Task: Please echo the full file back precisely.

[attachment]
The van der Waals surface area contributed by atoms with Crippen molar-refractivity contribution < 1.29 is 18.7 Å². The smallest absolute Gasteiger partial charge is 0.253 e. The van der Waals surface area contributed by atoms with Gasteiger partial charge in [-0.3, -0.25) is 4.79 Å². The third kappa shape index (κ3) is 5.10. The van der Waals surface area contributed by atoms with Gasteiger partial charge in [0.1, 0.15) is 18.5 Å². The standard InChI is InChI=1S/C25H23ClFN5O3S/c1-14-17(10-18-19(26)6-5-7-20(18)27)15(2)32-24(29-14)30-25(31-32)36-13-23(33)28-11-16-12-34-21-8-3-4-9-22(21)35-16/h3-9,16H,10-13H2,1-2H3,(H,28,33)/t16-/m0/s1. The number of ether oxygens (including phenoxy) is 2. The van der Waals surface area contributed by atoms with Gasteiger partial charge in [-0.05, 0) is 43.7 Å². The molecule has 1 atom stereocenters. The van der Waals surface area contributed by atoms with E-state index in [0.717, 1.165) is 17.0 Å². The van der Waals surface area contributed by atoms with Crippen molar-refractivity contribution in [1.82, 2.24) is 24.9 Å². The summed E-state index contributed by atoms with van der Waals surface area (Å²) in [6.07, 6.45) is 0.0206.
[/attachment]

The van der Waals surface area contributed by atoms with Crippen molar-refractivity contribution < 1.29 is 18.7 Å². The smallest absolute Gasteiger partial charge is 0.253 e. The van der Waals surface area contributed by atoms with Gasteiger partial charge in [-0.3, -0.25) is 4.79 Å². The third kappa shape index (κ3) is 5.10. The van der Waals surface area contributed by atoms with Gasteiger partial charge in [0.1, 0.15) is 18.5 Å². The standard InChI is InChI=1S/C25H23ClFN5O3S/c1-14-17(10-18-19(26)6-5-7-20(18)27)15(2)32-24(29-14)30-25(31-32)36-13-23(33)28-11-16-12-34-21-8-3-4-9-22(21)35-16/h3-9,16H,10-13H2,1-2H3,(H,28,33)/t16-/m0/s1. The number of ether oxygens (including phenoxy) is 2. The van der Waals surface area contributed by atoms with Gasteiger partial charge in [-0.05, 0) is 43.7 Å². The molecule has 1 atom stereocenters. The van der Waals surface area contributed by atoms with E-state index in [0.717, 1.165) is 17.0 Å². The van der Waals surface area contributed by atoms with Crippen molar-refractivity contribution in [1.82, 2.24) is 24.9 Å². The summed E-state index contributed by atoms with van der Waals surface area (Å²) in [6.07, 6.45) is 0.0206.